Back With a Bang
When one returns from a long break from work, one is tempted to take it easy, switch gears slowly, and settle into a rhythm in due course.
Except if you’re a judge of the Supreme Court.
In which case, you charge right back into the front pages of every newspaper with hard hitting judgments and wide ranging orders.
To recapitulate, just this week:
Whew. This is what an activist Court looks like folks. The Court is telling the Government how to do its job, whether it is in “getting” black money back, or how to fight the Naxalite/Maoist problem, or how it should acquire land for “public purposes” under the Land Acquisition Act.
It is of course a different matter whether or not this is a good thing.
The issue of judicial activism has been done to death here and elsewhere and the arguments, after a point of time, are just the same old re-treads – competence v enforceability of rights; institutional integrity v immediate need; so on and so forth.
The situation that the Supreme Court, and India, in general, finds itself in, however, cannot be easily bracketed within any of the existing parameters of the debate. Rather, what is propelling the Supreme Court’s activist drive (and to a great extent, other High Courts such as the Karnataka High Court and the Delhi High Court, as well) is the impression of a severe case of governmental paralysis that has gripped our polity.
There is no dispute that severe problems currently buffet the Indian State from all sides and in all sorts of ways, but there seems to be no will on the part of the political executive at the Centre to take any action to steady the ship.
Whether it is corruption, black money, Telangana, unjust land acquisition, depletion of forest cover, you-name-it-we-face-it, the Government’s reaction seems to be to run around in circles like headless chicken. In some cases, they know what to do, but won’t do it for lack of political will. In others, they know what to do, but go ahead doing the exact opposite for short term political/economic gains. In others, they have not the first clue on what to do.
So far, the Supreme Court has stepped in to remedy the situation in two of the three types of cases I just pointed out. The black money case is a classic instance of where the Government just does not have the political will to seriously pursue the persons fronting for the illegally obtained wealth stashed abroad. As Justice Reddy’s reasoned order makes it clear, far more effort was spent in convincing the Court that nothing could be done or something was being done, than actually going out and doing this things to prosecute individuals with suspicious foreign bank accounts. It is no wonder that Justice Reddy, among the more soft spoken and temperate judges of the Supreme Court, should have completely lost his rag during some of the black money case hearings.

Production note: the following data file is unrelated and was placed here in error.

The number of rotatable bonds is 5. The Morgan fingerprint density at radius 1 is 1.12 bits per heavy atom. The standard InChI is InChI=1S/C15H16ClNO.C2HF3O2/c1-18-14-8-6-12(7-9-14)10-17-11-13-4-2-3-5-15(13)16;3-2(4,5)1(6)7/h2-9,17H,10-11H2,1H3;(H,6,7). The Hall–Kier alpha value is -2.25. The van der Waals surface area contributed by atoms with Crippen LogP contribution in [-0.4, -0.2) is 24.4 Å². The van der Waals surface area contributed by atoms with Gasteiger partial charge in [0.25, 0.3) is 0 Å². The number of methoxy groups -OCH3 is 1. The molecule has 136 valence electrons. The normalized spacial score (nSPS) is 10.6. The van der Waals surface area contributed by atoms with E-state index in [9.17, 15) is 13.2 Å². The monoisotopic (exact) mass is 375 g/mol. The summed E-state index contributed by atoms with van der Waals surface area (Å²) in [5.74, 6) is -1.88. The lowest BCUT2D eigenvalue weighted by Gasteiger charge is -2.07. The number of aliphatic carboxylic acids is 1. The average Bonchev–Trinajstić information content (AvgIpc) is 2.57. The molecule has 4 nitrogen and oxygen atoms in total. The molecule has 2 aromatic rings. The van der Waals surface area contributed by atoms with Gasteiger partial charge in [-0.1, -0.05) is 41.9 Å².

With land acquisition, we have the Court finally stepping in to call the Government’s bluff about “public purpose”. This was a particularly egregious case where the Greater Noida Industrial Development Authority invoked the “emergency” clause of the Land Acquisition Act to deny farmers a hearing before acquiring land to be handed over to private developers to build luxury apartments. This is not a first for the UP Government mind you, but one could say that this is so obviously and blatantly stealing from the poor to give to the rich that the Court had to put its foot down. It is ironic, but exactly the same fears were voiced by Justice VD Tulzapurkar in his minority judgment as far back as 1985 in Bhimsinghji v Union of India (in the context of the Land Ceiling legislation).
The enactments involving large schemes of social engineering like abolition of Zamindars, agrarian reforms nationalisation of undertakings and businesses and the like, where avowedly the benefit of the community or public at large is the sole consideration are distinguishable from the instant case, where “industry” has been expressly defined to include business, trade or profession in private sector and where power has been coffered upon the State Government to allot properties acquired under the enactment to individual businessman, trader or professional to enable him to carry on his private business, trade or profession, that is to say, where the legislation is a fraud on State’s power of eminent domain, such a provision of putting a maximum limit on compensation payable in respect of the acquired property irrespective of its extent will have to be regarded as confiscatory in nature.